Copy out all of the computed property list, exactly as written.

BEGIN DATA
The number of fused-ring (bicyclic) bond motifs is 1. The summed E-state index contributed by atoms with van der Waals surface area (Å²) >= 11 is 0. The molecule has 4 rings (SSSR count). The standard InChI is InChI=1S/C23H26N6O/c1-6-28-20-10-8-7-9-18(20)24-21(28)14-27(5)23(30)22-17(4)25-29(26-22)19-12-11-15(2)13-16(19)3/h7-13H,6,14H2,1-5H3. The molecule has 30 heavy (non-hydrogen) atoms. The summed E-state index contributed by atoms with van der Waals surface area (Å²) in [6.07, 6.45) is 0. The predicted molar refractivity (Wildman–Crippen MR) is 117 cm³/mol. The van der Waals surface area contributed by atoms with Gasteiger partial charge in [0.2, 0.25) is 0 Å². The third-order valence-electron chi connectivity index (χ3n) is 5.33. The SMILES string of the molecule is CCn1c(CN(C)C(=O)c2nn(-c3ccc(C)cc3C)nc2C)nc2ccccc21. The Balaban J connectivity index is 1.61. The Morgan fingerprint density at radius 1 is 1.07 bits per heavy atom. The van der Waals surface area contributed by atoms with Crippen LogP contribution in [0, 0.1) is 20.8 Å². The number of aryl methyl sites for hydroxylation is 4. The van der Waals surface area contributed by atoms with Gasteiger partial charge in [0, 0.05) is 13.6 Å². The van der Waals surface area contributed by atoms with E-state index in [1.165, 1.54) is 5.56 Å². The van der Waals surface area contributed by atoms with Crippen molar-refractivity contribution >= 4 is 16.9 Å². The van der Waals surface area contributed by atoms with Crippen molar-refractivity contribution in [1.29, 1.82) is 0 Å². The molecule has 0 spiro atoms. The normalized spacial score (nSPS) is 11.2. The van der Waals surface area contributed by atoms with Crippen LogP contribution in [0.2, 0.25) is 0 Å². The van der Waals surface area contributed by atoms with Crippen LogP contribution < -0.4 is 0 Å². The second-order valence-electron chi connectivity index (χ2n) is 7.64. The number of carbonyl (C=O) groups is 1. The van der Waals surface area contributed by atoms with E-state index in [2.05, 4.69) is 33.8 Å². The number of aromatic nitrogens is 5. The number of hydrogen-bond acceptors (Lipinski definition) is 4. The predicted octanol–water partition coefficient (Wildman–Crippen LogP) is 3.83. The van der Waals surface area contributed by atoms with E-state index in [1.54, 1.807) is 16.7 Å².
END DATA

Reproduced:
The number of fused-ring (bicyclic) bond motifs is 1. The summed E-state index contributed by atoms with van der Waals surface area (Å²) >= 11 is 0. The molecule has 4 rings (SSSR count). The standard InChI is InChI=1S/C23H26N6O/c1-6-28-20-10-8-7-9-18(20)24-21(28)14-27(5)23(30)22-17(4)25-29(26-22)19-12-11-15(2)13-16(19)3/h7-13H,6,14H2,1-5H3. The molecule has 30 heavy (non-hydrogen) atoms. The summed E-state index contributed by atoms with van der Waals surface area (Å²) in [6.07, 6.45) is 0. The predicted molar refractivity (Wildman–Crippen MR) is 117 cm³/mol. The van der Waals surface area contributed by atoms with Gasteiger partial charge in [0.2, 0.25) is 0 Å². The third-order valence-electron chi connectivity index (χ3n) is 5.33. The SMILES string of the molecule is CCn1c(CN(C)C(=O)c2nn(-c3ccc(C)cc3C)nc2C)nc2ccccc21. The Balaban J connectivity index is 1.61. The Morgan fingerprint density at radius 1 is 1.07 bits per heavy atom. The van der Waals surface area contributed by atoms with Crippen LogP contribution in [0, 0.1) is 20.8 Å². The number of aryl methyl sites for hydroxylation is 4. The van der Waals surface area contributed by atoms with Gasteiger partial charge in [0, 0.05) is 13.6 Å². The van der Waals surface area contributed by atoms with E-state index in [1.165, 1.54) is 5.56 Å². The van der Waals surface area contributed by atoms with Crippen molar-refractivity contribution >= 4 is 16.9 Å². The van der Waals surface area contributed by atoms with Crippen molar-refractivity contribution in [1.29, 1.82) is 0 Å². The molecule has 0 spiro atoms. The normalized spacial score (nSPS) is 11.2. The van der Waals surface area contributed by atoms with Crippen LogP contribution in [0.2, 0.25) is 0 Å². The van der Waals surface area contributed by atoms with Crippen LogP contribution < -0.4 is 0 Å². The second-order valence-electron chi connectivity index (χ2n) is 7.64. The number of carbonyl (C=O) groups is 1. The van der Waals surface area contributed by atoms with E-state index in [2.05, 4.69) is 33.8 Å². The number of aromatic nitrogens is 5. The number of hydrogen-bond acceptors (Lipinski definition) is 4. The predicted octanol–water partition coefficient (Wildman–Crippen LogP) is 3.83. The van der Waals surface area contributed by atoms with E-state index in [1.54, 1.807) is 16.7 Å².